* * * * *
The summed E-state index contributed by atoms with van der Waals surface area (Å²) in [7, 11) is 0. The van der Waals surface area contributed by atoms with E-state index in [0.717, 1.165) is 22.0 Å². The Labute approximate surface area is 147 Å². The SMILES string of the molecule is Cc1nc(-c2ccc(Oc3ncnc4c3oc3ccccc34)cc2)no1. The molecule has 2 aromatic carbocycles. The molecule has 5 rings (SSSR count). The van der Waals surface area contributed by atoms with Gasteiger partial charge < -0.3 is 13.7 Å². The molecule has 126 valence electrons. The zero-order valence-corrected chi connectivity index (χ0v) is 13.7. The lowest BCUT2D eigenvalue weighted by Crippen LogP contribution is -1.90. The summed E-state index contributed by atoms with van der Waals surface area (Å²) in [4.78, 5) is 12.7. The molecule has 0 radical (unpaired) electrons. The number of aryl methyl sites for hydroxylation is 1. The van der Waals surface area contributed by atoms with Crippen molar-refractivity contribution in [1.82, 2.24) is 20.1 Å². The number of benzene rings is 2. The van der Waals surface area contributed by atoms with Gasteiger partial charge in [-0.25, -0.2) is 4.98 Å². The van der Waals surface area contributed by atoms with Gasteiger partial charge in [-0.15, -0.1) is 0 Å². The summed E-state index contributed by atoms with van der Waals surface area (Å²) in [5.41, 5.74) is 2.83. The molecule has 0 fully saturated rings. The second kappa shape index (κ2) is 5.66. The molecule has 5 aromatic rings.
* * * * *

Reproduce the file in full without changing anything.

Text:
The summed E-state index contributed by atoms with van der Waals surface area (Å²) in [7, 11) is 0. The van der Waals surface area contributed by atoms with E-state index in [0.717, 1.165) is 22.0 Å². The Labute approximate surface area is 147 Å². The SMILES string of the molecule is Cc1nc(-c2ccc(Oc3ncnc4c3oc3ccccc34)cc2)no1. The molecule has 2 aromatic carbocycles. The molecule has 5 rings (SSSR count). The van der Waals surface area contributed by atoms with Gasteiger partial charge < -0.3 is 13.7 Å². The molecule has 126 valence electrons. The zero-order valence-corrected chi connectivity index (χ0v) is 13.7. The lowest BCUT2D eigenvalue weighted by Crippen LogP contribution is -1.90. The summed E-state index contributed by atoms with van der Waals surface area (Å²) in [4.78, 5) is 12.7. The molecule has 0 radical (unpaired) electrons. The number of aryl methyl sites for hydroxylation is 1. The van der Waals surface area contributed by atoms with Crippen molar-refractivity contribution in [1.82, 2.24) is 20.1 Å². The number of benzene rings is 2. The van der Waals surface area contributed by atoms with Gasteiger partial charge in [-0.25, -0.2) is 4.98 Å². The van der Waals surface area contributed by atoms with Gasteiger partial charge in [-0.15, -0.1) is 0 Å². The summed E-state index contributed by atoms with van der Waals surface area (Å²) in [5.41, 5.74) is 2.83. The molecule has 0 fully saturated rings. The second kappa shape index (κ2) is 5.66. The molecule has 5 aromatic rings.